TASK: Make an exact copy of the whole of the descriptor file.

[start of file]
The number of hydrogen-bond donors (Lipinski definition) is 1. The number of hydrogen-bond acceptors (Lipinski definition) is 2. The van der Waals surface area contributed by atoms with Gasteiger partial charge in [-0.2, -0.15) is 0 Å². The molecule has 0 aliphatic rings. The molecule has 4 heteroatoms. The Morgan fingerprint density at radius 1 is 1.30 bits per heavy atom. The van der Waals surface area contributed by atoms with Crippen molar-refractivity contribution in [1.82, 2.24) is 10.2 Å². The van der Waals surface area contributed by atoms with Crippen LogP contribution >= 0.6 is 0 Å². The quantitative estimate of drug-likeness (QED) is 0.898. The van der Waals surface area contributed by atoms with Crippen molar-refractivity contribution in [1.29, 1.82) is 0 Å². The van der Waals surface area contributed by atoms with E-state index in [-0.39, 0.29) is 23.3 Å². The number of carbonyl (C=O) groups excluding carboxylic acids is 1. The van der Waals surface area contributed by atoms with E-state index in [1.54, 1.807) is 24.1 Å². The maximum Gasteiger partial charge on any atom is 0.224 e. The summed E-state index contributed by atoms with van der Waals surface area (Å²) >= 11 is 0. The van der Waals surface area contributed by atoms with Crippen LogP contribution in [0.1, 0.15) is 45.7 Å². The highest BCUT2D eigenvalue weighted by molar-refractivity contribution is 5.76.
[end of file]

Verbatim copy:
The number of hydrogen-bond donors (Lipinski definition) is 1. The number of hydrogen-bond acceptors (Lipinski definition) is 2. The van der Waals surface area contributed by atoms with Gasteiger partial charge in [-0.2, -0.15) is 0 Å². The molecule has 0 aliphatic rings. The molecule has 4 heteroatoms. The Morgan fingerprint density at radius 1 is 1.30 bits per heavy atom. The van der Waals surface area contributed by atoms with Crippen molar-refractivity contribution in [1.82, 2.24) is 10.2 Å². The van der Waals surface area contributed by atoms with Crippen LogP contribution >= 0.6 is 0 Å². The quantitative estimate of drug-likeness (QED) is 0.898. The van der Waals surface area contributed by atoms with Crippen molar-refractivity contribution in [1.29, 1.82) is 0 Å². The van der Waals surface area contributed by atoms with E-state index in [-0.39, 0.29) is 23.3 Å². The number of carbonyl (C=O) groups excluding carboxylic acids is 1. The van der Waals surface area contributed by atoms with E-state index in [1.54, 1.807) is 24.1 Å². The maximum Gasteiger partial charge on any atom is 0.224 e. The summed E-state index contributed by atoms with van der Waals surface area (Å²) >= 11 is 0. The van der Waals surface area contributed by atoms with Crippen LogP contribution in [0.1, 0.15) is 45.7 Å². The highest BCUT2D eigenvalue weighted by molar-refractivity contribution is 5.76.